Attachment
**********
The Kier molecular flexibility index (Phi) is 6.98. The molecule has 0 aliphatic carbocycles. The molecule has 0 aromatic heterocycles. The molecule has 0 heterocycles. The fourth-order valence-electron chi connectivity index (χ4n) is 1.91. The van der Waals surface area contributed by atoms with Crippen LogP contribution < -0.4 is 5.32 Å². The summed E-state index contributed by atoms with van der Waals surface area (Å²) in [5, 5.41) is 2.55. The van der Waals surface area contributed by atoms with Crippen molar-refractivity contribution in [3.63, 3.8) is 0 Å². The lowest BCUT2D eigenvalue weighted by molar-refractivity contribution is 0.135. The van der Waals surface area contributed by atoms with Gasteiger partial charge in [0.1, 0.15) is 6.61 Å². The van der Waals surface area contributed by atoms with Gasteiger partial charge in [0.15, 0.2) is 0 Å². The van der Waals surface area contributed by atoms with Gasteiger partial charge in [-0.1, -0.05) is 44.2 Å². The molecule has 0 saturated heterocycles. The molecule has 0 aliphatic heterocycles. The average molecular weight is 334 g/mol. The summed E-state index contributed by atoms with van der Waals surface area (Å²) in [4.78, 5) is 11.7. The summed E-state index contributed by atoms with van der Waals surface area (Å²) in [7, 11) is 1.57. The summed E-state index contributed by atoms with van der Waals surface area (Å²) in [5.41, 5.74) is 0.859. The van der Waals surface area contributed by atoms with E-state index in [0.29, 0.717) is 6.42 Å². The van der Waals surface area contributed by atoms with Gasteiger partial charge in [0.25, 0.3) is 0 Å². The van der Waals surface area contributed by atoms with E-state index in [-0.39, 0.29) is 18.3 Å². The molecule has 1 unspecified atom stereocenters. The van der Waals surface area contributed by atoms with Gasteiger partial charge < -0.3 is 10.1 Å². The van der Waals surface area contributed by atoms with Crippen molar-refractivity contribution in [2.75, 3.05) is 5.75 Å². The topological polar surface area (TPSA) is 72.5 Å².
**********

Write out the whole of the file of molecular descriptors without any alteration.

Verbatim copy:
The Kier molecular flexibility index (Phi) is 6.98. The molecule has 0 aliphatic carbocycles. The molecule has 0 aromatic heterocycles. The molecule has 0 heterocycles. The fourth-order valence-electron chi connectivity index (χ4n) is 1.91. The van der Waals surface area contributed by atoms with Crippen LogP contribution < -0.4 is 5.32 Å². The summed E-state index contributed by atoms with van der Waals surface area (Å²) in [5, 5.41) is 2.55. The van der Waals surface area contributed by atoms with Crippen molar-refractivity contribution in [3.63, 3.8) is 0 Å². The lowest BCUT2D eigenvalue weighted by molar-refractivity contribution is 0.135. The van der Waals surface area contributed by atoms with Gasteiger partial charge in [0.1, 0.15) is 6.61 Å². The van der Waals surface area contributed by atoms with Gasteiger partial charge in [0.15, 0.2) is 0 Å². The van der Waals surface area contributed by atoms with Gasteiger partial charge in [-0.1, -0.05) is 44.2 Å². The molecule has 0 saturated heterocycles. The molecule has 0 aliphatic heterocycles. The average molecular weight is 334 g/mol. The summed E-state index contributed by atoms with van der Waals surface area (Å²) in [4.78, 5) is 11.7. The summed E-state index contributed by atoms with van der Waals surface area (Å²) in [7, 11) is 1.57. The summed E-state index contributed by atoms with van der Waals surface area (Å²) in [5.41, 5.74) is 0.859. The van der Waals surface area contributed by atoms with E-state index in [0.29, 0.717) is 6.42 Å². The van der Waals surface area contributed by atoms with Gasteiger partial charge in [0.25, 0.3) is 0 Å². The van der Waals surface area contributed by atoms with E-state index in [-0.39, 0.29) is 18.3 Å². The molecule has 1 unspecified atom stereocenters. The van der Waals surface area contributed by atoms with Gasteiger partial charge < -0.3 is 10.1 Å². The van der Waals surface area contributed by atoms with Crippen molar-refractivity contribution in [2.75, 3.05) is 5.75 Å². The topological polar surface area (TPSA) is 72.5 Å².